First, these criminal attacks were a real tragedy and should not be forgotten.

The reaction to them proved to me once more the power of political rhetoric which can disrupt value systems you thought were solidly established.

It was sufficient to qualify the people brought to Guantànamo as the ‘worst of the worst’ to spread the message that you can treat them however you wish.

The effects of this mindset could be seen in places like Guantànamo or Abu Ghraib. One of the lessons: never feel too sure when people talk about values in relaxed times. Check how they act under stress. At the same time, I shall not forget that steady improvements can be achieved through unbending tenacity.

Nor shall I forget that the United States never tried to avoid a very difficult dialogue. Nor did it ever threaten the ICRC with diminishing its financial support if the organization did not show more understanding for ‘ticking bomb’ arguments [the notion that torture could be justified in cases where there is an imminent threat to human life] and the like.

As far as the applicability of international humanitarian law (IHL) to the fight against terrorism is concerned, I hardly could imagine in the years following 2001 that the US Supreme Court would declare in 2006 that Common Article 3 of the Geneva Conventions was applicable to the war between the US and al-Qaeda and its affiliates.

[The court found that military commissions established during the Bush administration violated Common Article 3’s guarantee that persons “placed hors de combat” by being detained had the right to a “regularly constituted court affording all the judicial guarantees recognized as indispensable by civilized people”.]

It was also difficult to imagine in 2001 that only ten years later the International Conference of the Red Cross and Red Crescent would unanimously adopt a resolution strengthening the legal protection for victims of armed conflicts — a decision reiterating that international humanitarian law remains as relevant today as ever before in armed conflicts.

We have come a long way from the position expressed by the Bush administration back in 2001 that the so-called ‘global war on terror’ was a new type of war to which the Geneva Conventions were not applicable. This being said, the ICRC also learnt a lot from the tough dialogue on legal matters with the US and some of the ICRC’s proposals to develop the law would hardly exist without it.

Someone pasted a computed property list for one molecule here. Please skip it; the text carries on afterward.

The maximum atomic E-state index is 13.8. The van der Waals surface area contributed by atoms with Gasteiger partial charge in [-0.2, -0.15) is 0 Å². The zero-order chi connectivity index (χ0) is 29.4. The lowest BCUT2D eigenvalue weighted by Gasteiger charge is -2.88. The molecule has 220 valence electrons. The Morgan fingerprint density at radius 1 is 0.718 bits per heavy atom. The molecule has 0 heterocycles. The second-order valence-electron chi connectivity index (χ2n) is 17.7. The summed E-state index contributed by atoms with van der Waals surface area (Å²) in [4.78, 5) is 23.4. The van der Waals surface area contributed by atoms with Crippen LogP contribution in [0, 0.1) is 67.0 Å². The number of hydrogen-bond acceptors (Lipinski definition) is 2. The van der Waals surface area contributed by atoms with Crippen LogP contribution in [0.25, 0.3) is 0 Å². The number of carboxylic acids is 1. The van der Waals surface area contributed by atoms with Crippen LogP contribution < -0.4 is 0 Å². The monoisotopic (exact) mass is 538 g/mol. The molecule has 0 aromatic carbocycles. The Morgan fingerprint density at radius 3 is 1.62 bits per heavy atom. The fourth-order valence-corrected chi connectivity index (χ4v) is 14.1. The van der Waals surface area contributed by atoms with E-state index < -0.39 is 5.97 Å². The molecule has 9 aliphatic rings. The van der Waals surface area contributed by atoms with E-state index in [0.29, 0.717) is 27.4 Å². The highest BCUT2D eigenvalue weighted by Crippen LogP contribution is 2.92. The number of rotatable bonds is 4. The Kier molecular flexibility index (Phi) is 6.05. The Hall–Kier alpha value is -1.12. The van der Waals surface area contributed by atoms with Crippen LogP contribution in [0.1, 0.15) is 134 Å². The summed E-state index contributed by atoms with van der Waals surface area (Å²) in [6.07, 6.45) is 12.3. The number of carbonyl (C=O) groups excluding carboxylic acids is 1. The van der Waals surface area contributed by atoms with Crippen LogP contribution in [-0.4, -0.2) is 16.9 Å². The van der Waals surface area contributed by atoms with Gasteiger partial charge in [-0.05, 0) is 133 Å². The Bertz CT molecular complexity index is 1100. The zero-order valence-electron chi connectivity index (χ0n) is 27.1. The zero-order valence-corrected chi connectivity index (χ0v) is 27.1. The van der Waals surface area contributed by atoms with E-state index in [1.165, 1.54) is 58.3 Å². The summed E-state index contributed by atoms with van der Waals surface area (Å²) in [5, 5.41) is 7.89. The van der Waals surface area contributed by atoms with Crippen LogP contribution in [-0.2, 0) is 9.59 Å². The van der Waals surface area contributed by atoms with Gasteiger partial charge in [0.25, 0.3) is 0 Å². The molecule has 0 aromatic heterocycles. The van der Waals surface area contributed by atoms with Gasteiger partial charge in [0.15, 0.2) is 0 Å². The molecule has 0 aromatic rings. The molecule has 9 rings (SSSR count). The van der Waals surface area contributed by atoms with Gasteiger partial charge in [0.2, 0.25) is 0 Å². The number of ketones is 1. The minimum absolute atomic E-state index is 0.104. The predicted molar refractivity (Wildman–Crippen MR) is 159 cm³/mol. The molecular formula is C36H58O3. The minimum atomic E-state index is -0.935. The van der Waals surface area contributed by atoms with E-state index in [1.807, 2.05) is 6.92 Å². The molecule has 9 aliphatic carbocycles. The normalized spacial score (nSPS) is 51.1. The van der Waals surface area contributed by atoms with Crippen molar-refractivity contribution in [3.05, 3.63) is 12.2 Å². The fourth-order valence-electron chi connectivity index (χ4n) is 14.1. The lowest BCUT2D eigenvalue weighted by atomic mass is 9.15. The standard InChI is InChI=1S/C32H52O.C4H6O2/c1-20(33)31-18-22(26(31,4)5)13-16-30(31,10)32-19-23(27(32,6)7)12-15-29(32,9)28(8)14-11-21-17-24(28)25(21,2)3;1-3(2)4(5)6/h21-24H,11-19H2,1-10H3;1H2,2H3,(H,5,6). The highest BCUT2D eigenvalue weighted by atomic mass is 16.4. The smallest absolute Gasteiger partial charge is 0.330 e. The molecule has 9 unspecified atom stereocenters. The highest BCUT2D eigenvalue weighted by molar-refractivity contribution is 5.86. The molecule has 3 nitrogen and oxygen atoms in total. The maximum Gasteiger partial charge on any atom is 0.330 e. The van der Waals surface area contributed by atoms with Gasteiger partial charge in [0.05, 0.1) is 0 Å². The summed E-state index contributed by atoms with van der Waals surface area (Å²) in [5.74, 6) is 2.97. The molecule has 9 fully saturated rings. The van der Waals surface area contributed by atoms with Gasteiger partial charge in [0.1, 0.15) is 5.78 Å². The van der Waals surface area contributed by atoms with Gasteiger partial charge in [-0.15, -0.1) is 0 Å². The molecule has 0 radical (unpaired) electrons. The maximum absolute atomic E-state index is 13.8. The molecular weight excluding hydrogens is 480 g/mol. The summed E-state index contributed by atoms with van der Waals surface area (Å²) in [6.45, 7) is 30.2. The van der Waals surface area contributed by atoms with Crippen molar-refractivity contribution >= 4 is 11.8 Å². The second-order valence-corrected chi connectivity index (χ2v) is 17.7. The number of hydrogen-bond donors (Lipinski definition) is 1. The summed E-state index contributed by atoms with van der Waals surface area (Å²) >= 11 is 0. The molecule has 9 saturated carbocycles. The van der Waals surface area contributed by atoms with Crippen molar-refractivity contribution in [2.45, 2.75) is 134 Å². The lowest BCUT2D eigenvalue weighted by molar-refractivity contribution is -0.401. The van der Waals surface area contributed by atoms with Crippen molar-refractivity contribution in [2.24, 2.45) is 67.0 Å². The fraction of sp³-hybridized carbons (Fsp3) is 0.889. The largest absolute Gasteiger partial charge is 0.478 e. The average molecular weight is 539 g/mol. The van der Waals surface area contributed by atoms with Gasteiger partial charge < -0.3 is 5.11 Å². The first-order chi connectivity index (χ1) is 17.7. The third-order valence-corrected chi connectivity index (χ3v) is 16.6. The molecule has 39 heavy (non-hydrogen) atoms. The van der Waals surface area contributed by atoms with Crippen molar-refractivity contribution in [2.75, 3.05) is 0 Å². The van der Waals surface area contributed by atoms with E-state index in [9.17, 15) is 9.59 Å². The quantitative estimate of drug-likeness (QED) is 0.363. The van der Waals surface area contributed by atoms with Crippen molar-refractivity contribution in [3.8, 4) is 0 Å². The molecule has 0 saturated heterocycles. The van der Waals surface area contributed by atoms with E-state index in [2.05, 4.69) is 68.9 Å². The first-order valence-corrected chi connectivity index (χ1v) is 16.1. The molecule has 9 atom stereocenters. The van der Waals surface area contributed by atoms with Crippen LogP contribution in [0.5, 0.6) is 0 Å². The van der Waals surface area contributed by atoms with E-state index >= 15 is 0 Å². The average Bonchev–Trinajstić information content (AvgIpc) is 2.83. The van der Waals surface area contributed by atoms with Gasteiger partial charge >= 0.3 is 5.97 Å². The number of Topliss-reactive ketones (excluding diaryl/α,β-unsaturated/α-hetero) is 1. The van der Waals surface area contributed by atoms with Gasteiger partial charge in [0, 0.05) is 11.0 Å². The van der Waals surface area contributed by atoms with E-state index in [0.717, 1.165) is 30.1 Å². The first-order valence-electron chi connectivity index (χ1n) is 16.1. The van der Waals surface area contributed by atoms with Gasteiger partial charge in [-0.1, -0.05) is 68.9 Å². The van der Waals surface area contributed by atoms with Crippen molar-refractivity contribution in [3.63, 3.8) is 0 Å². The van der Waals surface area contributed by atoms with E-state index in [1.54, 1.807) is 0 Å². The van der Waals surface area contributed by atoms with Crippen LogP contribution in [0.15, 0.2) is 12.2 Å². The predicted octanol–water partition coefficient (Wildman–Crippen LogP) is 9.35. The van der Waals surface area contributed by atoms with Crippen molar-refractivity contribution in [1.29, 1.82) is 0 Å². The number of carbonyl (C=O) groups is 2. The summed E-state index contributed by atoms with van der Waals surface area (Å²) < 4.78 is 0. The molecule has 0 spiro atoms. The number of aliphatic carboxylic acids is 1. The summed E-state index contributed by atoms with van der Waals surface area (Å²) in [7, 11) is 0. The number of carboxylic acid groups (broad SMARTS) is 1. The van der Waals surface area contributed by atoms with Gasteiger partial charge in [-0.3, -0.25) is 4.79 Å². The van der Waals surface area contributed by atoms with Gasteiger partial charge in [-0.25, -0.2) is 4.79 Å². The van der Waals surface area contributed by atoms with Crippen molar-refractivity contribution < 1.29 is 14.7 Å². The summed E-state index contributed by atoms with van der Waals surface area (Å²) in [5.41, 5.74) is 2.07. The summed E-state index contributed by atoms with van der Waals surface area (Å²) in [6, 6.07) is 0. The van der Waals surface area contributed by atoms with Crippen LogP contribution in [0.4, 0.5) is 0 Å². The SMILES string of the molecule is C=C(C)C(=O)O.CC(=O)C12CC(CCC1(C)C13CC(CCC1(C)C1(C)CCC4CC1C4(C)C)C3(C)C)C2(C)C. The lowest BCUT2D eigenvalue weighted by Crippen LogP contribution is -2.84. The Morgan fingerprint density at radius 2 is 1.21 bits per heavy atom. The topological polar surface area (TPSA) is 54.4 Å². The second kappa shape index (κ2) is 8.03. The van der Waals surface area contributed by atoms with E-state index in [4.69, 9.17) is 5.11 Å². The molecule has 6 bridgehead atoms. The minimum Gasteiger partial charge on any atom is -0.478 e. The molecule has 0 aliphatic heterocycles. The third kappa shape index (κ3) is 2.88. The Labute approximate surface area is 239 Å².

What are some of the most meaningful lessons that you personally will take away from your experience during the past 12 years?
 The individual human being has always been very much at the centre of my philosophical beliefs. Societies in my view should be framed in such a way that they promote individual development as fully as possible. Before joining the ICRC, I was not fully aware to what extent humanitarian action was in perfect harmony with this more abstract conviction. The life, health and dignity of every human being are critical concepts in themselves and I was often impressed to see this belief transformed in action.

A lasting truth for me is the importance of trying to take the perspective of people whose life or dignity are threatened and who have no real support. It will never be possible to put yourself in the situation of the people in these circumstances. But a sincere effort of imagination based on what you have seen in the field is sufficient to be convinced that what may appear to be a small step for you in your comfortable situation can be an important improvement for those affected by armed conflicts.

The study of ICRC reports by delegates visiting people who are detained provides a particularly useful lesson in this respect. And I shall certainly not forget the tenacity of ICRC staff who, after having achieved one step, were already thinking of the next one. That’s what I like most in the ICRC: it is about action, not about big, often misleading words.

Often the progress we make as humanitarians working on big issues such as implementation of IHL happens slowly. How do you, and all of us in the Movement, keep the faith as we try to put the new resolution adopted at the International Conference into action?
It is very rare that you make big steps in a short period. The big lesson for me from the past 12 years is that you simply have to show a lot of tenacity. You have to come back again and again.

My experience is that slow progress and small steps do not create problems of motivation at the ICRC. The prevailing experience is that persistent action makes a difference. The difference can be small, it can take time, but you can make a difference.

In your keynote speech at the International Conference, you noted that the impact we make in terms of IHL is difficult to measure, but that we can imagine what war would be like without it.
We hear about IHL when it is being violated, but we do not hear about the more frequent cases when it is being respected. It is important to have that in the back of your mind — to get the proportions right and not fall into a useless pessimism. And I do feel that through our combined efforts, not just by the ICRC, a lot of violations are being prevented.

Jakob Kellenberger.
Photo: ©REUTERS/Denis Balibouse, courtesy,






“I do feel that through our combined efforts, many violations of international humanitarian law are being prevented.”




















“It was also difficult to imagine in 2001 that only ten years later the International Conference of the Red Cross and Red Crescent would unanimously adopt a resolution strengthening the legal protection for victims of armed conflicts — a decision reiterating that international humanitarian law remains as relevant today as ever before in armed conflicts.”